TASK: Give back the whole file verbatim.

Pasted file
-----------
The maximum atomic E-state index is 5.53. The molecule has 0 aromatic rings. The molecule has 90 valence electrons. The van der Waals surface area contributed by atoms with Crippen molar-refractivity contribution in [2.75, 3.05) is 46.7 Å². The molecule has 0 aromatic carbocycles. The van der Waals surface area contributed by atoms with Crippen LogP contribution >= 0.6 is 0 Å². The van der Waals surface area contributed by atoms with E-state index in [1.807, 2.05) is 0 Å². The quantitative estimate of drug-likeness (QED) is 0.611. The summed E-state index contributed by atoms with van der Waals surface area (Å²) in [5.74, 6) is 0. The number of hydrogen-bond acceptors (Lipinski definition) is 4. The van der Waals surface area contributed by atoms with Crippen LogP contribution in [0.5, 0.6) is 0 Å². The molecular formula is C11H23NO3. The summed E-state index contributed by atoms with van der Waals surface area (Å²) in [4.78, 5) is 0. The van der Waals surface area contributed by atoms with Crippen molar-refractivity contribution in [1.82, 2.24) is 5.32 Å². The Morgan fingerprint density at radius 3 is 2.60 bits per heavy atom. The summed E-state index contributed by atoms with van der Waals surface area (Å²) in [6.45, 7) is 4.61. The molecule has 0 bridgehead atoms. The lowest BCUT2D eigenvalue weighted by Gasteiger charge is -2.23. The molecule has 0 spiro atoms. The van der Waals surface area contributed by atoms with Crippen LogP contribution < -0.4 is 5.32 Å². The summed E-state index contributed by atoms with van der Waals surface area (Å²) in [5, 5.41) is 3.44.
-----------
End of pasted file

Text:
The maximum atomic E-state index is 5.53. The molecule has 0 aromatic rings. The molecule has 90 valence electrons. The van der Waals surface area contributed by atoms with Crippen molar-refractivity contribution in [2.75, 3.05) is 46.7 Å². The molecule has 0 aromatic carbocycles. The van der Waals surface area contributed by atoms with Crippen LogP contribution >= 0.6 is 0 Å². The van der Waals surface area contributed by atoms with E-state index in [1.807, 2.05) is 0 Å². The quantitative estimate of drug-likeness (QED) is 0.611. The summed E-state index contributed by atoms with van der Waals surface area (Å²) in [5.74, 6) is 0. The number of hydrogen-bond acceptors (Lipinski definition) is 4. The van der Waals surface area contributed by atoms with Crippen LogP contribution in [0.5, 0.6) is 0 Å². The molecular formula is C11H23NO3. The summed E-state index contributed by atoms with van der Waals surface area (Å²) in [4.78, 5) is 0. The van der Waals surface area contributed by atoms with Crippen molar-refractivity contribution in [1.82, 2.24) is 5.32 Å². The Morgan fingerprint density at radius 3 is 2.60 bits per heavy atom. The summed E-state index contributed by atoms with van der Waals surface area (Å²) in [6.45, 7) is 4.61. The molecule has 0 bridgehead atoms. The lowest BCUT2D eigenvalue weighted by Gasteiger charge is -2.23. The molecule has 0 spiro atoms. The van der Waals surface area contributed by atoms with Crippen LogP contribution < -0.4 is 5.32 Å². The summed E-state index contributed by atoms with van der Waals surface area (Å²) in [5, 5.41) is 3.44.